To recap, “Don” came in to talk to me about his project. But he walked in angry, saying he’s thinking of quitting, and I was caught off guard. I was dazed, but within a few minutes I regained my composure and was ready for the next stage of stepping into emotional pressure.
In any relationship there is a connection, which brings about interdependence and the need to negotiate. It is well known that the best thing one do to move a negotiation forward is to be very clear about values and needs, without being attached to a specific outcome.
And it’s this very question, “What do you want?” that I spend a lot of time helping my clients get clear on. Once they are clear, it becomes much easier to make decisions, and then for the other players involved to decide what is right for them.
In this situation with Don, it quickly became clear to me that I didn’t want to spend the next year dealing with somebody who was going to be angry, day in and day out. I distinctly remember thinking to myself “I don’t need this.” Yes it was early in our work together, but I had a sense that this would be a sign of things to come.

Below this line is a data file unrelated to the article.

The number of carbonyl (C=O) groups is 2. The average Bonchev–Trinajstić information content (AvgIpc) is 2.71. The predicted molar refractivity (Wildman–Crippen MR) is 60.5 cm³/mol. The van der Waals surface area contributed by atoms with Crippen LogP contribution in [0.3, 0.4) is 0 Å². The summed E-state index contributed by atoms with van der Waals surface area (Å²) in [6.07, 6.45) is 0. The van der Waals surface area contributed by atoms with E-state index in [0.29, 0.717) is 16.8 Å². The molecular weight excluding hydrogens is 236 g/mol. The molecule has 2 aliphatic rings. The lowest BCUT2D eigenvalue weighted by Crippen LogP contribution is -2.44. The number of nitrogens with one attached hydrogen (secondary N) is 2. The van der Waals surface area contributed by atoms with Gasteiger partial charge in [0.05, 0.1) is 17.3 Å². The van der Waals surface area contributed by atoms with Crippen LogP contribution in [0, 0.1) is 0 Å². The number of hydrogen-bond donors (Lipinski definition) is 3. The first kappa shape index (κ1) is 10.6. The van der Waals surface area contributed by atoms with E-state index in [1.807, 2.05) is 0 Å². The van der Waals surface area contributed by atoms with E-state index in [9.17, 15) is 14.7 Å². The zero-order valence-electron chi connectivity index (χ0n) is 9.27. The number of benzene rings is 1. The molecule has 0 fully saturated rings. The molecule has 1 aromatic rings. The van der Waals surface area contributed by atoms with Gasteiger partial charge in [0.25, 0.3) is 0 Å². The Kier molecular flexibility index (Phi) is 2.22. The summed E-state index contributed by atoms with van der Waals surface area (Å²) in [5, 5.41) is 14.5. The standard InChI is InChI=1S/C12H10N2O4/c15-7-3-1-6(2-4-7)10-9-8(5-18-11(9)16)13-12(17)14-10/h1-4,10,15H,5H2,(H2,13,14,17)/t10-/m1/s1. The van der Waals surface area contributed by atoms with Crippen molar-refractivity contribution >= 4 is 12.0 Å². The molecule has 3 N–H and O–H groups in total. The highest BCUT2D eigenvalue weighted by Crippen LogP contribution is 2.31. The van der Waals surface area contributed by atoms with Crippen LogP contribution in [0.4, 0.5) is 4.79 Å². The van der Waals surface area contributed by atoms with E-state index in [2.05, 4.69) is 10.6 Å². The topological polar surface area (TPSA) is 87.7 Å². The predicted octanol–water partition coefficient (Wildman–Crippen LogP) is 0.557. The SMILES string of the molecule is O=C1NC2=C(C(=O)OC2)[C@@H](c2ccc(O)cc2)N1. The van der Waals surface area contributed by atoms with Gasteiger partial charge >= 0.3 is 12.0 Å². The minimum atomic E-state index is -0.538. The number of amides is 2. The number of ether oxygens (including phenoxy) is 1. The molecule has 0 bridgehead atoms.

Furthermore I had a sense that he was seeking a dynamic in which he would be angry, he would be threatening to leave and I would be the one pursuing and placating. I wasn’t about to go there. Although this guy was talented and had lots of potential, this dynamic just wasn’t for me.
Thus I got in touch with a key value of how I lead: I work with people who want to be there, where the work and the environment is in alignment with them. I’ll put time and effort into finding that alignment but if it’s just not there, I won’t try to force it.
And it was this clarity that helped me move forward.
© 2007 Paul Konasewich